Thursday, September 23, 2010

C.S. Lewis and Crisis

C.S. Lewis writing something cool

Somehow this paragraph from C.S. Lewis, with its winsome style and penetrating insight, summarizes the power of his work. This twentieth-century Christian mentor and Oxford intellectual (1898-1963)—who lived through the two World Wars, the intervening worldwide Great Depression, and later the death of his wife to cancer—describes beautifully how he resolved the crises that beset human life in general and his life in particular, where he found incredible points of “joy, pleasure, and merriment” in the midst of pain, and why the ultimate resolution lies ahead of this life.
The settled happiness and security which we all desire, God withholds from us by the very nature of the world; but joy, pleasure, and merriment, He has scattered broadcast. We are never safe, but we have plenty of fun, and some ecstasy. It is not hard to see why. The security we crave would teach us to rest our hearts in this world and oppose an obstacle to our return to God: a few moments of happy love, a landscape, a symphony, a merry meeting with our friends, a bathe or a football match, have no such tendency. Our Father refreshes us on the journey with some pleasure inns, but will not encourage us to mistake them for home.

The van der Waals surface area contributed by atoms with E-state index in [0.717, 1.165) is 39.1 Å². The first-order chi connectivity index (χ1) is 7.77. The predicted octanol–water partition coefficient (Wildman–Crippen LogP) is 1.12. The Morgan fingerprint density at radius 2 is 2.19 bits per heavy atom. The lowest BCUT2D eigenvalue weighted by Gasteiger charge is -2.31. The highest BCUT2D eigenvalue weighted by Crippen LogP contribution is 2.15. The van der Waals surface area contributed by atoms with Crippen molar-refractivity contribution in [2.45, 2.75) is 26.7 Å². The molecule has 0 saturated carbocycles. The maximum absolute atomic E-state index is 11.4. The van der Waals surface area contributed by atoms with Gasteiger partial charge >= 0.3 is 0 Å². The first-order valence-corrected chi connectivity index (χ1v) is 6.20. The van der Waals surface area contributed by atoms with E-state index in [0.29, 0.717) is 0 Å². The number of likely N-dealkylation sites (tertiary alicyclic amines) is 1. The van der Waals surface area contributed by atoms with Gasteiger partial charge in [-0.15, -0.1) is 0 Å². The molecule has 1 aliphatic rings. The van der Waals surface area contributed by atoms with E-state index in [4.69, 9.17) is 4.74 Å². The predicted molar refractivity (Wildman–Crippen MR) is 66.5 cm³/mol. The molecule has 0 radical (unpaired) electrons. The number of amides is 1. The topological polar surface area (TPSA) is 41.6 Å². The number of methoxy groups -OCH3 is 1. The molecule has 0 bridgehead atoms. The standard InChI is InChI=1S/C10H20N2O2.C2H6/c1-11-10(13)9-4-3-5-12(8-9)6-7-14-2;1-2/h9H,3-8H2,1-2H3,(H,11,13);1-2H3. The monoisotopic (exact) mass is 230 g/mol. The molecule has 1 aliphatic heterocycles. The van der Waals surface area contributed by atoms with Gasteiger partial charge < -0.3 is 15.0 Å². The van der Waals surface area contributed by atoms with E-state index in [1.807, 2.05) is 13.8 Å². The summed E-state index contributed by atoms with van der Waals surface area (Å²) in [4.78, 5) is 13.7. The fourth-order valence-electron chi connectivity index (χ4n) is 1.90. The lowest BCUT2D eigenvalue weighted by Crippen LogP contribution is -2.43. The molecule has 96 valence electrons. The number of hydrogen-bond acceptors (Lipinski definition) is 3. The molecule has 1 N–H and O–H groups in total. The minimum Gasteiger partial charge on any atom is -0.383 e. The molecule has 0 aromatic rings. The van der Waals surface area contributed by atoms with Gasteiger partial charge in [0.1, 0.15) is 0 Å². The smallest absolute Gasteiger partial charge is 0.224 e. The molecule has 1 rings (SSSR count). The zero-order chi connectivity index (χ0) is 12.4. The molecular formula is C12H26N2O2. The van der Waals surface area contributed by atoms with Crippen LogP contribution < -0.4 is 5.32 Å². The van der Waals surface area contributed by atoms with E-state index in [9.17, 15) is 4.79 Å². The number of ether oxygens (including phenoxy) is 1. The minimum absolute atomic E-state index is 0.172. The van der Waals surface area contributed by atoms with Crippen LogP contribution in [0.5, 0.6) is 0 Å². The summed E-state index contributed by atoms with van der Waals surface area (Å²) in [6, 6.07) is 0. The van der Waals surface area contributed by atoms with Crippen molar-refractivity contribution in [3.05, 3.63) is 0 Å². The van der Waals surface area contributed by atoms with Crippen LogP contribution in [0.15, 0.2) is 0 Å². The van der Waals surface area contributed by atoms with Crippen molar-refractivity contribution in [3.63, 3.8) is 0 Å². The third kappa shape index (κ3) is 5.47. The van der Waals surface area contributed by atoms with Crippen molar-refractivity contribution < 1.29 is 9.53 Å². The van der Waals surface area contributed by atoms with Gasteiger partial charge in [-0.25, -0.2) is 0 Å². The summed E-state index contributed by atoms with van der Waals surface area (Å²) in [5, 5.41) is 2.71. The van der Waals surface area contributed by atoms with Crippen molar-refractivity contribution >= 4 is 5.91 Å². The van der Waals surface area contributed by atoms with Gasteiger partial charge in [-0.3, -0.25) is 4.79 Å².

What do you think? Does this insight from C.S. Lewis help you understand better why there's both happiness and pain in life? Why there's hope for something better beyond this life?


Steven said...

I would have to argue with the estimable Mr. Lewis on one point here..."but we have plenty of fun, and some ecstasy." and would say that we have some fun and not plenty of it. Mr. Lewis had a world view that was narrow when compared to the one we have today. Some people in Somalia and Central America, to name just a few places, might take exception to the word 'plenty'.

GCootsona said...

Fair enough--there are lives in this world that are dominated by suffering. Amazingly (at least amazing to me) they can also experience profound joy. In Lewis's defense, he also lived through two World Wars. He fought and was wounded in the first. So, although his existence was defined by the world of Oxford intellectualism, he did know suffering first hand.
How about we just remove the "plenty of" as friendly amendment?